Published on the 07/08/2019 | Written by Heather Wright
It’s the future Jim, but not as we know it…
The future of work is here and now and requires businesses to take note pronto, rather than waiting until it clearly arrives at their doorstep, according to Forrester Research.
The research company’s The Future of Work report says intelligent automation – which includes AI and robotics – is the next multiplying force shaping how consumers and workers accomplish daily tasks.
But it notes that automation isn’t a singular trend, with future of work scenarios instead influenced by parallel trends including the gig economy, increasing desires for privacy or transparency, the long-term journey of shifting to customer obsessed operations, the destruction of industry lines and the strengthening of super-platforms.
“Move too slow and risk acute competitive risk; move too fast and create operational complexity.”
Combined, they’re creating a wave of change which Forrester says businesses need to take heed of now – but with some caution.
“Move too slow and risk acute competitive risk; move too fast and create operational complexity that weighs down the organisation and confuses (or disenfranchises) customers,” Forrester cautions.
“Regardless, automation gaps will create the next level of technical debt, where companies can’t or are slow to reap the expected benefits.”
Forrester organises automation across a number of categories, noting the technology is a family of diverse technologies, from decision automation using digital intelligence platforms, image and video analysis; and test automation, to human/machine automation such as customer service robots, chatbots and intelligent assistants, through to industry automation such as inspection and surveillance robots and automated vehicles; sales automation and process automation with RPA and low-code development platforms.
Forrester, which has forecast job losses to reach 29 percent by 2030, with the creation of equivalent jobs only hitting 13 percent, dismisses ‘apocalyptic scenarios that engender fear’ to outline recommendations covering business, leadership and individual planning as well as government policy and economic planning.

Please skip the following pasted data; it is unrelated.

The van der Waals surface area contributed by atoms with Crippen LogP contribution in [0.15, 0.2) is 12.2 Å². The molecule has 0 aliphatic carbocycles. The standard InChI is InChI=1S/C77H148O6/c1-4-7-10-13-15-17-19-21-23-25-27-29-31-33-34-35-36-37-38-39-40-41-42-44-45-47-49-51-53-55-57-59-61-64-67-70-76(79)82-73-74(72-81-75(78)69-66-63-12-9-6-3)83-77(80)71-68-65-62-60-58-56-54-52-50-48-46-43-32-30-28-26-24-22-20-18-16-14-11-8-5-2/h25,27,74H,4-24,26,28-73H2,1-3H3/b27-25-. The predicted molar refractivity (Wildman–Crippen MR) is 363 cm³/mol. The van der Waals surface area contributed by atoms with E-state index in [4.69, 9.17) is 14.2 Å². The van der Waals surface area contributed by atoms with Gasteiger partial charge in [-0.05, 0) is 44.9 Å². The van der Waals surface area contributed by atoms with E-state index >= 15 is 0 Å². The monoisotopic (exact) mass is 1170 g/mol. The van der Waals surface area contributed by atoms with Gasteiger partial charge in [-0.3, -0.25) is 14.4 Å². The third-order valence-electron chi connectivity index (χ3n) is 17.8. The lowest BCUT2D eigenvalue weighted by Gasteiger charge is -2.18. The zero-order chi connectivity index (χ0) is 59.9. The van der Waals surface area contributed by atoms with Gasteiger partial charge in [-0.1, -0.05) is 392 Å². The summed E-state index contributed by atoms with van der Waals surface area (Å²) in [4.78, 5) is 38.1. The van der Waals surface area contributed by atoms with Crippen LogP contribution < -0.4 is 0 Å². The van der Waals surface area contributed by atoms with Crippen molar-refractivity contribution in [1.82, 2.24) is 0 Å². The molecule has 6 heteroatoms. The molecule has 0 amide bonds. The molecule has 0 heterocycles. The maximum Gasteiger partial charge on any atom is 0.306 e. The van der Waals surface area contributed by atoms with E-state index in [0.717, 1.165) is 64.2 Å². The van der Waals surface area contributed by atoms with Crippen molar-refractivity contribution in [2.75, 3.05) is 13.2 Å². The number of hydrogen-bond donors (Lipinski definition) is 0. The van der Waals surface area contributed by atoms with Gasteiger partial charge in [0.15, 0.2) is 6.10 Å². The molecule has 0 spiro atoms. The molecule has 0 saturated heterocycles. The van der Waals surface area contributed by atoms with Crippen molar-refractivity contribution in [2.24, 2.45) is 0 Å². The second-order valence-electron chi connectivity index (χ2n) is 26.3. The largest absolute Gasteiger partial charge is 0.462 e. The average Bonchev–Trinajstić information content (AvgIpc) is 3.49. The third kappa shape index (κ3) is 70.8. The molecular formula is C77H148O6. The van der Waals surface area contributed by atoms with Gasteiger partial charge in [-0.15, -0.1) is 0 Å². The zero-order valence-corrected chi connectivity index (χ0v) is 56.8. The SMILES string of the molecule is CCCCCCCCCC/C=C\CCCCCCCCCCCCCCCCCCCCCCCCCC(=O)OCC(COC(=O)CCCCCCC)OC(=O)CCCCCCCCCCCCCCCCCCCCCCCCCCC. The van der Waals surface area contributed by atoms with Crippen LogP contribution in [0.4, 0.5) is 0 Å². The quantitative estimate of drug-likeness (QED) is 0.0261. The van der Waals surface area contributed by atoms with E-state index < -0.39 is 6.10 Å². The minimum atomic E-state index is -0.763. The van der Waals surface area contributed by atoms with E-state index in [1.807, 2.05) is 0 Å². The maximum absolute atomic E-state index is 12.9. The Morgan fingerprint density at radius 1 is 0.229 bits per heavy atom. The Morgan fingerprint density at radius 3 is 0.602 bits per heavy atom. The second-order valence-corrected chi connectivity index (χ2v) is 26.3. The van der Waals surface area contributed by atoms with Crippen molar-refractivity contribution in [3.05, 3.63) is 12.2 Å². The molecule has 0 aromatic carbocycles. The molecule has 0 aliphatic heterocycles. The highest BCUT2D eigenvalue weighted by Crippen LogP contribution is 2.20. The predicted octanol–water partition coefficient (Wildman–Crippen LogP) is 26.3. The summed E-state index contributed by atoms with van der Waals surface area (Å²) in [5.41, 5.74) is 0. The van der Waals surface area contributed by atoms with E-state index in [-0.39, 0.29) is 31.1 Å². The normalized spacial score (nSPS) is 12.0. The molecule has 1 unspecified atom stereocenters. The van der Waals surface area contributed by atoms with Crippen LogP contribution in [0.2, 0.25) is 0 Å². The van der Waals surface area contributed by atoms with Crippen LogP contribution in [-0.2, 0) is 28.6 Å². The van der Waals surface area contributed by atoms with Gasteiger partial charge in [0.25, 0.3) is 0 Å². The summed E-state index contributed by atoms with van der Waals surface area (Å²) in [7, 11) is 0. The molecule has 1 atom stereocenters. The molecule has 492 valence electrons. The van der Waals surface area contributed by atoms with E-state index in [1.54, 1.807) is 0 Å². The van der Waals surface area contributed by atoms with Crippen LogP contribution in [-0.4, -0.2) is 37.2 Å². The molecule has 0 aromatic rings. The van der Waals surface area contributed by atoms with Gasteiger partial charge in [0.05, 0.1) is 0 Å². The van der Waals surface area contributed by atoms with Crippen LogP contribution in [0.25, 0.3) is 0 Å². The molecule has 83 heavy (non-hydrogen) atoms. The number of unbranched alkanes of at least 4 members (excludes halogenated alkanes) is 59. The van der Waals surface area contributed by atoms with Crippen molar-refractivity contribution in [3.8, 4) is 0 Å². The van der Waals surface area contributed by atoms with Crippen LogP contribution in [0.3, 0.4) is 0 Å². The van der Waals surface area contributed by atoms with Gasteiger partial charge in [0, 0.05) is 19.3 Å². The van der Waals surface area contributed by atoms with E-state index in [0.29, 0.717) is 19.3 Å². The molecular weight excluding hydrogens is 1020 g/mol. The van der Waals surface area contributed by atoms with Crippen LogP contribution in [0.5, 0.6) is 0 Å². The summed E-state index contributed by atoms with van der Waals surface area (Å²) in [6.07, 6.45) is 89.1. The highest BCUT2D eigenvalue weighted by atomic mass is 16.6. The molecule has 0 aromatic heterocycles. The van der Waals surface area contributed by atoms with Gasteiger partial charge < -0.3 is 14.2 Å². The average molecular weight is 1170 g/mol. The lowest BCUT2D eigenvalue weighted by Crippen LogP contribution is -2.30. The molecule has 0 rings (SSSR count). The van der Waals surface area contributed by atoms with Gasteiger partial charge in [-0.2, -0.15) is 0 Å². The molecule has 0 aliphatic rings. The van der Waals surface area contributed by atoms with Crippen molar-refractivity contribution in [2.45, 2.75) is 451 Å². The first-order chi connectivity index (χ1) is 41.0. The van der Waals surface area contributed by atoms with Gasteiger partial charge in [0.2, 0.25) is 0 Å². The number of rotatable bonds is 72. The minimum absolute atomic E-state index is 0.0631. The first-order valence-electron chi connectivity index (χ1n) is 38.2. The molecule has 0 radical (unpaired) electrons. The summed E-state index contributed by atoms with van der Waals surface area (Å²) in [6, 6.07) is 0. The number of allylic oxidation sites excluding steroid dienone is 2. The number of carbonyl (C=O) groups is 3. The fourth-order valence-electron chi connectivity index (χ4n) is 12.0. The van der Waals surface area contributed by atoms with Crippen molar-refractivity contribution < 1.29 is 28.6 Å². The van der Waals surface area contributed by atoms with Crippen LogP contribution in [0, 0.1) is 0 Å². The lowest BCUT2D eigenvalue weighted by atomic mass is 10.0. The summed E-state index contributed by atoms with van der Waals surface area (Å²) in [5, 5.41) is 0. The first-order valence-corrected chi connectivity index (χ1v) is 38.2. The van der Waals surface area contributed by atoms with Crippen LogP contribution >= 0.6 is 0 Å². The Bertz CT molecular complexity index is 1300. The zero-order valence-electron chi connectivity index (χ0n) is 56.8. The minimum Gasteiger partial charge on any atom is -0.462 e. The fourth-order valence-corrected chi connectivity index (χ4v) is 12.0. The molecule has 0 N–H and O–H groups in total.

So what’s that mean for businesses?
Forrester paints a picture of a task-driven businesses (rather than job driven), with a ‘powerful core of purpose and culture with a central control framework for automation’, leveraging the gig economy and digital outsourcing, with AI-led whispers to frontline workers and predictive experiences to customers critical in delivering customer experience.
Personal data twins, will be a key currency of enterprises and ecosystems as customers, increasingly wary of their data being used by companies in ways they can’t see and haven’t given permission for, build PDTs based on zero-party data and governed by a select set of trusted entities acting as identity stewards.
Forrester’s Future of Work Automation Playbook offers up five key tips:
Manage the automation portfolio holistically so risk and reward is balanced, paying special attention to automation that touches customers and can cause customer and brand risk.
Prepare and hone leadership for a shape shifting future enterprise with adaptive workforces that flex as needs evolve.
Maximise employees’ value. With fewer human employees they are self-initiating, adaptable brand and culture ambassadors and will be the critical glue and internal force in the future of work.
Build robotics quotient – how well humans work with, and sometimes for, robots.
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